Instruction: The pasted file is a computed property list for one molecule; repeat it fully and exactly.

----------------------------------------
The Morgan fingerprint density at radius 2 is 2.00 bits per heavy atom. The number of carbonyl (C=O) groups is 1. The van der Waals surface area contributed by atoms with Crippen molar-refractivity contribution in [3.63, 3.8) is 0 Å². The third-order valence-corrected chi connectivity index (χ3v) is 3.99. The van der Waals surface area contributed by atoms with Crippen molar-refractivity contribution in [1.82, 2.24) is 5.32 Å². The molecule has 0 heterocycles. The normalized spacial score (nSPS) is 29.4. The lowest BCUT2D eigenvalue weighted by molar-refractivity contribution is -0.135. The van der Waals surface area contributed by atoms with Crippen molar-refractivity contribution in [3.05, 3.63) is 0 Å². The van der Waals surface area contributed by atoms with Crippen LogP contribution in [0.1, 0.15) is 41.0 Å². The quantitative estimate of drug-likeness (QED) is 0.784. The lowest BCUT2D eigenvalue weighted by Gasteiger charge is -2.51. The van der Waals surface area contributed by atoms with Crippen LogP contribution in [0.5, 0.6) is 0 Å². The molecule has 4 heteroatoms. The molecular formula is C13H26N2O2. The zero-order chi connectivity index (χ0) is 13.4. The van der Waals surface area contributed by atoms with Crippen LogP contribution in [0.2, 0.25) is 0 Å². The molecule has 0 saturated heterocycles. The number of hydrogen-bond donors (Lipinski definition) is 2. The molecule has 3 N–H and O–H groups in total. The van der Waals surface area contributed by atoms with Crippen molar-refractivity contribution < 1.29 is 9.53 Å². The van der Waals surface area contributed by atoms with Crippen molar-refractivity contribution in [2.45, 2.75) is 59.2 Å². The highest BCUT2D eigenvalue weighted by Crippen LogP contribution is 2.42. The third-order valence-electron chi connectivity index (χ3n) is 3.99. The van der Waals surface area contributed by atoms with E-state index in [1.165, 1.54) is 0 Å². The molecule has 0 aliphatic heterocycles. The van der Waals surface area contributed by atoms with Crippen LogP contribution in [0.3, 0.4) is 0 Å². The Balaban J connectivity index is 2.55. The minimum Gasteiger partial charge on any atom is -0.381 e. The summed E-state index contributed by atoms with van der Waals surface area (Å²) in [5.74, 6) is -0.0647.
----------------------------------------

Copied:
The Morgan fingerprint density at radius 2 is 2.00 bits per heavy atom. The number of carbonyl (C=O) groups is 1. The van der Waals surface area contributed by atoms with Crippen molar-refractivity contribution in [3.63, 3.8) is 0 Å². The third-order valence-corrected chi connectivity index (χ3v) is 3.99. The van der Waals surface area contributed by atoms with Crippen molar-refractivity contribution in [1.82, 2.24) is 5.32 Å². The molecule has 0 heterocycles. The normalized spacial score (nSPS) is 29.4. The lowest BCUT2D eigenvalue weighted by molar-refractivity contribution is -0.135. The van der Waals surface area contributed by atoms with Crippen molar-refractivity contribution in [3.05, 3.63) is 0 Å². The van der Waals surface area contributed by atoms with Crippen LogP contribution in [0.1, 0.15) is 41.0 Å². The quantitative estimate of drug-likeness (QED) is 0.784. The lowest BCUT2D eigenvalue weighted by Gasteiger charge is -2.51. The van der Waals surface area contributed by atoms with Crippen LogP contribution in [0.5, 0.6) is 0 Å². The molecule has 4 heteroatoms. The molecular formula is C13H26N2O2. The zero-order chi connectivity index (χ0) is 13.4. The van der Waals surface area contributed by atoms with Crippen LogP contribution in [0.2, 0.25) is 0 Å². The molecule has 0 saturated heterocycles. The number of hydrogen-bond donors (Lipinski definition) is 2. The molecule has 3 N–H and O–H groups in total. The van der Waals surface area contributed by atoms with Crippen molar-refractivity contribution < 1.29 is 9.53 Å². The van der Waals surface area contributed by atoms with Crippen molar-refractivity contribution in [2.45, 2.75) is 59.2 Å². The highest BCUT2D eigenvalue weighted by Crippen LogP contribution is 2.42. The third-order valence-electron chi connectivity index (χ3n) is 3.99. The van der Waals surface area contributed by atoms with E-state index in [1.165, 1.54) is 0 Å². The molecule has 0 aliphatic heterocycles. The van der Waals surface area contributed by atoms with Crippen LogP contribution in [0.3, 0.4) is 0 Å². The Balaban J connectivity index is 2.55. The minimum Gasteiger partial charge on any atom is -0.381 e. The summed E-state index contributed by atoms with van der Waals surface area (Å²) in [5.74, 6) is -0.0647.